The Poet’s Choice

I’m sitting in the passenger seat of Alison’s car and we’re making small talk. The conversation we want to be having — we’ll soon be having — simmers under every word. Finally, there’s a silence and I fill it with meaning.

“I guess we should talk about the letter,” I say softly. I feel myself starting to shiver, but it’s not cold. It’s June. It’s two days before their high school graduation.

Phrases from the 7.5 page typed single-spaced letter they taped in my yearbook race through my mind. I think what they were trying to say — two months after my own love confession — is that they love me too. They think I’m attractive! They said I have stunning wolf eyes. Sure, they’re two years older and they’re about to graduate and they’ve had a lot of life experience and I’ve never even been drunk or had my first kiss and they just don’t think we’d work. But they love me too! That’s my interpretation. That’s what I want to focus on.

They start to repeat some of what’s in their letter. I listen closely. I stare at them closely. I’m so used to listening to this voice and staring at this face and smelling the distinct scent of their perfume mixed with stale cigarette smoke. The passenger seat of this car is the closest thing I have to a happy place.

I’m sixteen and no one understands me, but them.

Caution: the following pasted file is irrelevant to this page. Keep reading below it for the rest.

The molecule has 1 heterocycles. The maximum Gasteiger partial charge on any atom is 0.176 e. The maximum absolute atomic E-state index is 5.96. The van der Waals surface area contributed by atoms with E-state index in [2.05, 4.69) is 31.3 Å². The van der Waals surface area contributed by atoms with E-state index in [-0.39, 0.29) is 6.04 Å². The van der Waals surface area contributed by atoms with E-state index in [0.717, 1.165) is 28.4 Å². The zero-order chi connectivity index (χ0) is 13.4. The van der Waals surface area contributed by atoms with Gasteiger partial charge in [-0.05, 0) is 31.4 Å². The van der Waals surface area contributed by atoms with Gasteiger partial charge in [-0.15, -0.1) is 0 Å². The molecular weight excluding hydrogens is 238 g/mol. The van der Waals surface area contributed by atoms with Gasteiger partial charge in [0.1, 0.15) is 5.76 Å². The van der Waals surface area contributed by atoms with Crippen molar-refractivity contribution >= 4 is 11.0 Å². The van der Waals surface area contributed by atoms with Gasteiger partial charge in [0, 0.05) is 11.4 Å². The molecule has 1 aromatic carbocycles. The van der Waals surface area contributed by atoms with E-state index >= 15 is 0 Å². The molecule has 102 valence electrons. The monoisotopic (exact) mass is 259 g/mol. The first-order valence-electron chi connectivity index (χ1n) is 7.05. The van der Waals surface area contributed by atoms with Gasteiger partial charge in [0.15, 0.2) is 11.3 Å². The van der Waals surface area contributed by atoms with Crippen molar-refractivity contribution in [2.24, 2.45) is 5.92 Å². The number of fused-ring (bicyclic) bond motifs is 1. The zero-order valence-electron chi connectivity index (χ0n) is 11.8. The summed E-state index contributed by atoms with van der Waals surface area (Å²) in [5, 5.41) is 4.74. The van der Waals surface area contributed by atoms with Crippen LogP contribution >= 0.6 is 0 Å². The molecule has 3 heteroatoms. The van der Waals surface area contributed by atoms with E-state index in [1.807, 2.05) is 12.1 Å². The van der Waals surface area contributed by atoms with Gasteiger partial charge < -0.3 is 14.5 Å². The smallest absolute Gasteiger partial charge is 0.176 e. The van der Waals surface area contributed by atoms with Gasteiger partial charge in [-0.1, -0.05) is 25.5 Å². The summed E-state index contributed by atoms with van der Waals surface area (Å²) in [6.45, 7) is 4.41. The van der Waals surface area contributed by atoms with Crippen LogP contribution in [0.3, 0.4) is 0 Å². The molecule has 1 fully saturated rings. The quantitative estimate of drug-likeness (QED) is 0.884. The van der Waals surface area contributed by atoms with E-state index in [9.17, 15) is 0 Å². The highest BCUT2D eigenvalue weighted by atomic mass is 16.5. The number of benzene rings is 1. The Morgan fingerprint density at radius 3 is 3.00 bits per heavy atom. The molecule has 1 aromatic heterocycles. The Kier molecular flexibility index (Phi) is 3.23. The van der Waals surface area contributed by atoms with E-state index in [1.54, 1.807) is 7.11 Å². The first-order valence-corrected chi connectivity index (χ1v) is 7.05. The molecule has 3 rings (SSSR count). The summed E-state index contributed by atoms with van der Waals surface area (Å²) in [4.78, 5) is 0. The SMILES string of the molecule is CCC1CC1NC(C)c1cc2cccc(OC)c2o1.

We pull into the parking lot of a restaurant called the Natural Café. We’re talking in circles. I’m not arguing. I’m just confused. If they love me why does anything else matter? I’ve had my feelings for almost two years and I never imagined they’d be returned. But they are, so why worry about the rest? I don’t care if they don’t know where they’ll be next year. I don’t care that I’m young. I’m so young.

They start to tear up and I realize I shouldn’t say anything more.

“I really do love you,” they say to me, and a single tear slides down their face. I wipe it away like we’re in a movie.

We drift into silence. They lay their head on my lap. We’re like that for minutes, for hours, for months, for seconds. They’re looking up at me. I’m trying so hard to stop shivering.

I finally say what I’ve been fighting back: “I know we’re being smart about this, but I really want to kiss you.”

“You can kiss me,” they say with a smile, their eyes still glossy with tears.

And we kiss.


Alison and I would kiss only one more time. Two days before they left for their Senior Europe Trip, they came over and we made out on my bed. My hands hovered six inches from their body, because I was terrified I’d accidentally touch their boobs. They placed my hands on themself for me.

I’d been anxious about kissing for years and as I watched my peers gain experience, my insecurities only deepened. But like our first kiss, this was so easy. It was everything I ever wanted.

Then they burst into tears.

I held them as they told me things about themself they hadn’t shared before. They were begging me to understand why even though they loved me in their own way, this couldn’t work. But they didn’t say that outright and I didn’t understand. Or they did say it outright and I chose not to understand. They loved me and I loved them. And now we’d kissed. Twice. As far as I was concerned, we were dating.

Away at my own summer program, I wrote them verbose letters filled with my adolescent love and — when my own words failed me — quotes from John Keats. They didn’t write back. The last day of my trip they sent me a message on Facebook ending whatever it was we were doing.

I returned home determined to still be their best friend. But then I found out they’d already started dating someone else.